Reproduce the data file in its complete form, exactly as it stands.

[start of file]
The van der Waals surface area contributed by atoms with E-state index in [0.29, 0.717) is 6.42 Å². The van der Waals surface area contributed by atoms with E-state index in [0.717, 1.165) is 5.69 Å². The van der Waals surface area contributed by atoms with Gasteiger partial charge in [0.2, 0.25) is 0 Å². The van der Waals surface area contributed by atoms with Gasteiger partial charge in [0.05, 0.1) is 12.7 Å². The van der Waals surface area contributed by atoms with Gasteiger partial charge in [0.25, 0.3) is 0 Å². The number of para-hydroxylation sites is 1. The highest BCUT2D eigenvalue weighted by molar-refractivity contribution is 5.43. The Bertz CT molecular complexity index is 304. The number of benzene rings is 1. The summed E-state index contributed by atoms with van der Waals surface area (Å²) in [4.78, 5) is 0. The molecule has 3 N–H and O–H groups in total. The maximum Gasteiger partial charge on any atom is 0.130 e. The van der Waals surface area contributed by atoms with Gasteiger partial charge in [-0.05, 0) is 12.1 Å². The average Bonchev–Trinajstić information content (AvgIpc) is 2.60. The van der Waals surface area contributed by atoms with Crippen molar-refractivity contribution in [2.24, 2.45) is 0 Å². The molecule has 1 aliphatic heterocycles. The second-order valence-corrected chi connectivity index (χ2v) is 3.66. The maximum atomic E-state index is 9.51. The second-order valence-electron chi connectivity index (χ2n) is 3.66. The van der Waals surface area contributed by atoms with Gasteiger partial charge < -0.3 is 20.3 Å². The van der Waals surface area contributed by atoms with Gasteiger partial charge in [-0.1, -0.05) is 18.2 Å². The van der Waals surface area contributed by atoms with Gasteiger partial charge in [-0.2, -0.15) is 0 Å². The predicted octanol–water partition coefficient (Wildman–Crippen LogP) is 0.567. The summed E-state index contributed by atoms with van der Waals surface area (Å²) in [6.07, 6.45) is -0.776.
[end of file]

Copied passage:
The van der Waals surface area contributed by atoms with E-state index in [0.29, 0.717) is 6.42 Å². The van der Waals surface area contributed by atoms with E-state index in [0.717, 1.165) is 5.69 Å². The van der Waals surface area contributed by atoms with Gasteiger partial charge in [0.2, 0.25) is 0 Å². The van der Waals surface area contributed by atoms with Gasteiger partial charge in [0.05, 0.1) is 12.7 Å². The van der Waals surface area contributed by atoms with Gasteiger partial charge in [0.25, 0.3) is 0 Å². The number of para-hydroxylation sites is 1. The highest BCUT2D eigenvalue weighted by molar-refractivity contribution is 5.43. The Bertz CT molecular complexity index is 304. The number of benzene rings is 1. The summed E-state index contributed by atoms with van der Waals surface area (Å²) in [4.78, 5) is 0. The molecule has 3 N–H and O–H groups in total. The maximum Gasteiger partial charge on any atom is 0.130 e. The van der Waals surface area contributed by atoms with Gasteiger partial charge in [-0.05, 0) is 12.1 Å². The average Bonchev–Trinajstić information content (AvgIpc) is 2.60. The van der Waals surface area contributed by atoms with Crippen molar-refractivity contribution in [2.24, 2.45) is 0 Å². The molecule has 1 aliphatic heterocycles. The second-order valence-corrected chi connectivity index (χ2v) is 3.66. The maximum atomic E-state index is 9.51. The second-order valence-electron chi connectivity index (χ2n) is 3.66. The van der Waals surface area contributed by atoms with Gasteiger partial charge < -0.3 is 20.3 Å². The van der Waals surface area contributed by atoms with Gasteiger partial charge in [-0.1, -0.05) is 18.2 Å². The van der Waals surface area contributed by atoms with Gasteiger partial charge in [-0.2, -0.15) is 0 Å². The predicted octanol–water partition coefficient (Wildman–Crippen LogP) is 0.567. The summed E-state index contributed by atoms with van der Waals surface area (Å²) in [6.07, 6.45) is -0.776.